At the time I was selected as a judge for The AIDS Foundation World of Chocolate event, the great people at the foundation had no idea that AIDS had touched my family and after I told them, they asked if I would share our story. Very few people outside of my family know this because the topic is quite sensitive to us and in fact for more than a decade none of us has spoken of it, and as a result the feelings are still fresh and the tears come very quickly. After some discussion and a lot of thinking, we all agreed it is finally time to share the story of my Uncle Jesse. For me this means finally processing a long repressed loss and as I tap this out on my keyboard, the tears keep rolling and it feels like a weight is lifting.
He passed on October 31, 2001. He had been diagnosed in 1992, and I remember vividly my grandmother sitting next to me on the sofa and telling me. My mind instantly jumped to the thought of losing him and I cried as she held me. My uncle was a very kind, always thinking about everyone else, independent person with a big heart and though he could be very direct, he was also reserved and rarely spoke openly about his feelings. For the first six years he wasn’t suffering, or at least he didn’t let it show, and one day in early ’98 he asked me to move into his house, though he never asked me directly to help him out. Although my grandparents were just down the road, he needed someone to stay with him which of course I did. He taught me the precautions I needed to take while staying there, and I called the AIDS foundation hotline to learn as much as I could about the disease, and how to take care of him. It was in that year that that I saw him at his best, and also at his worst. Every night he would sit and count out his pills for the next day, he was on so many different prescriptions that it took a monthly pill box to organize what he needed for a single week.
He was always fun to hang out with, always a joker and when he would walk into the room he would bop me on the head and say “Hey Butthead!” to which I would respond “Hey Bigger Butthead!”, to which he always responded “how original.”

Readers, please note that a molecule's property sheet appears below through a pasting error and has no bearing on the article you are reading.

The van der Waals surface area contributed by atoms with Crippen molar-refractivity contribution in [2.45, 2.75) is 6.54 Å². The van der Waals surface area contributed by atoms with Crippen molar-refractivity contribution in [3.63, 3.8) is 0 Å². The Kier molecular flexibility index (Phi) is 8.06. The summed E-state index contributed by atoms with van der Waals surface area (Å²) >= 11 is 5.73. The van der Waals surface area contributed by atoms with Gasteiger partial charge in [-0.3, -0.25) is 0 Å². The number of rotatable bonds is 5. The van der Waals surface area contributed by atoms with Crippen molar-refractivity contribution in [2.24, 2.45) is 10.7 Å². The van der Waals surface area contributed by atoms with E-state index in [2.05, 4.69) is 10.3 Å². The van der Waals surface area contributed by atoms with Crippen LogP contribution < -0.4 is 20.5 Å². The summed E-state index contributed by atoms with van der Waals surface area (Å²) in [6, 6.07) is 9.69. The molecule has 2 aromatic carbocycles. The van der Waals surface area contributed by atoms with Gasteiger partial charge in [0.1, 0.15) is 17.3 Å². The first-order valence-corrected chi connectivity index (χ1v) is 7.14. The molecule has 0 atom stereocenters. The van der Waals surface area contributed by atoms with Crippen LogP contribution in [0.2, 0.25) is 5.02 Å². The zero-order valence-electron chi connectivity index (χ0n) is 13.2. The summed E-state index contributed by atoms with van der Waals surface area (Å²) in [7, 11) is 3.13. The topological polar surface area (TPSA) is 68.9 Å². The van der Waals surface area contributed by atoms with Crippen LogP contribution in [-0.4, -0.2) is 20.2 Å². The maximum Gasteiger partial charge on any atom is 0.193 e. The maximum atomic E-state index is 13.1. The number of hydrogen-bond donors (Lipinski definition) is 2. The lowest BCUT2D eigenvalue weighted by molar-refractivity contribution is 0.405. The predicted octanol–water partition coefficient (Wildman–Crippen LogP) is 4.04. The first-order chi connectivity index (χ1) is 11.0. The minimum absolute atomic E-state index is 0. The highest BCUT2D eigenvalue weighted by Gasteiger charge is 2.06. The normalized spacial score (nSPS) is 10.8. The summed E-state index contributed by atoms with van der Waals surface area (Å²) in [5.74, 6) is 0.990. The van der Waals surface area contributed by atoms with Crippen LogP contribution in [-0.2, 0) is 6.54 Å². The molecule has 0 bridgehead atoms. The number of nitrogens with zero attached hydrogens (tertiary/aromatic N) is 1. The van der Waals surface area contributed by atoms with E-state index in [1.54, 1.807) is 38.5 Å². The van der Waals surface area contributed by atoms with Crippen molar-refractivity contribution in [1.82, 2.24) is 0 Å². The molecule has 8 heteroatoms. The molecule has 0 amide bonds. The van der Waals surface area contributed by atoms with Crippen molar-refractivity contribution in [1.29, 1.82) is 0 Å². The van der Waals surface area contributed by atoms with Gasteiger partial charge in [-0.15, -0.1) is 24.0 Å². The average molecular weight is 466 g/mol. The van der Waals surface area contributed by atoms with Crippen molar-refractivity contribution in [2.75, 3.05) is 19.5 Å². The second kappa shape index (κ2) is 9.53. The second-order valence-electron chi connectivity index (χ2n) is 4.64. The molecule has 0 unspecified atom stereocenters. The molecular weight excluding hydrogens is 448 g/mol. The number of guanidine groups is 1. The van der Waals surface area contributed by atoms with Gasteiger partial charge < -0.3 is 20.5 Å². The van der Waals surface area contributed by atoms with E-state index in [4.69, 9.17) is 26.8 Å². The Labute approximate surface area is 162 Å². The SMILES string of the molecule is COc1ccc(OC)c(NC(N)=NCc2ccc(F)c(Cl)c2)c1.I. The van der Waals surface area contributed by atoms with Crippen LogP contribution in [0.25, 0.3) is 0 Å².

He had always been an avid traveler, and after his diagnosis he began to travel even more, intent on seeing everything he’d always wanted to see. When I wanted to apply to FIDM in Los Angeles I was prepared for him and everyone to try and talk me out of it, but he insisted he wanted me to go and wanted to take me there to visit the campus. When we arrived at LAX he surprised me with a rented convertible, saying “You can’t go to LA and not rent a convertible!” He went with me to my admissions interview, walked with me around the campus, and when that was all finished he said “So, can we have some fun now?” and we went to Universal and MGM Studios, then later to Hollywood, Venice beach, Santa Monica, and Rodeo drive, because, he said, “that’s just what you do when you visit LA.” Even if you only go for two days.
Eventually he started losing weight, growing thin and weak. I chose instead a school in Chicago, and I moved there in late ’99. I wasn’t there with him for the last couple of years as often I was in the previous, and though we talked often on the phone, he never told me honestly how he was doing. I received the call on Halloween that he had passed while lying in his bed. Not being there with him when he passed is one of the most painful things I’ve gone through in my life, because I didn’t get to say goodbye, and I still don’t have any closure.
My uncle Jesse was a great man with a wonderful personality and a big heart. He was my friend and is sorely missed every day.
About 50,000 Americans are infected with HIV each year. In 2010, there were about 47,500 new HIV infections in the United States. In 2011, the most recent year for which there is information, there were about 1.2 million people in the US living with HIV. Of those people, about 14% don’t know they are infected. In 2011, there were 13,834 AIDS deaths, and to date, an estimated 648,459 Americans have died of AIDS. HIV continues to be a significant cause of death among certain populations, and each of us can and must be a part of the solution. Find out what you can do to help today.